You can find donabe in various sizes and designs. The sizes are usually described by the number of people you can feed from one. For example, you can find a 1-2 person nabe, all the way up to a 12-14 person nabe, or even larger. They are made of very heavy ceramic that retains the heat well. Donabe literally means earth pot. For safety's sake, it is best to use a real donabe, not any other ceramic pot. This is because donabe are specially constructed for cooking over an open flame. Properly cared for, a donabe will last generations. Traditionally, the older a donabe is, the better is for cooking delicious food.
A portable gas burner
This is the key item that takes nabe from a delicious dish that you could make on your stove to a communal interactive experience. This is a bit like a campstove, but one that can be used indoors. Mine came in a handy carry case. It is fuelled by gas canisters. One usually lasts for one or two nabe parties. You should look for one with a good stable base, a variable flame, and specifically designed for nabe cooking.
Alternative: Electric nabe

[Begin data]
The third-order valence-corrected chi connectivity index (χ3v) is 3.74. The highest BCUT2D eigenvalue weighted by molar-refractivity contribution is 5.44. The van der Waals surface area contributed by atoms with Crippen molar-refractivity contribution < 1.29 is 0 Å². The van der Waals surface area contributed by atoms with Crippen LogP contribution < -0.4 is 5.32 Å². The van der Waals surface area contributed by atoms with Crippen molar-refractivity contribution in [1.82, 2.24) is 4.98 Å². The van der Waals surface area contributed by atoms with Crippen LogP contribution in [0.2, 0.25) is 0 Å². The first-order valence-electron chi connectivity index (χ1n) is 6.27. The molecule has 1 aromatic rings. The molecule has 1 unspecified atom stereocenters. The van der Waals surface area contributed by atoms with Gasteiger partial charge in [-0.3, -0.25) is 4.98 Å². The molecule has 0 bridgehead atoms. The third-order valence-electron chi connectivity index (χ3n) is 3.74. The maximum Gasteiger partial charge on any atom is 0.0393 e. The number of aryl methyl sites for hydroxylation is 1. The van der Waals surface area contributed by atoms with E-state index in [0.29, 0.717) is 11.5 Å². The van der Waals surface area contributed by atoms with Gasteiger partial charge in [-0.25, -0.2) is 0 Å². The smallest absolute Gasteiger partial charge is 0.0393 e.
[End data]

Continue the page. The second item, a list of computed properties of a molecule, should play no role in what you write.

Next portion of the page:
Of course nabe have been gadgetised. Often called an electric skillet, you can use these if you aren't comfortable cooking with an open flame, or prefer the convenience. The communal cooking at the table principle is the same. Some of these double as steamers or fondue pots.
Where to buy
If you are in Japan, nabe stuff is easy to find. Go to the cookware department of any home store or large supermarket and you should be able to find nabe pots of various sizes as well as burners and gas canisters. If you aren't in Japan, you can still find nabe equipment, but it may take some footwork. After three months of living in Canada nabe-less, I couldn't take it anymore. I found a nabe pot and burner in a tiny Korean supermarket for about $50. There is also the internet. A quick search brings up dozens of donabe and burners.
Most of the ingredients for nabe are easily found in supermarkets, asian supermarkets, or online. You shouldn't have to spend a lot of money as, with a few exceptions, they are fairly common. Of course, it's easier if you're living in Japan. There you can buy the ingredients for a nabe in a kit at most supermarkets. They even cut up the vegetables for you!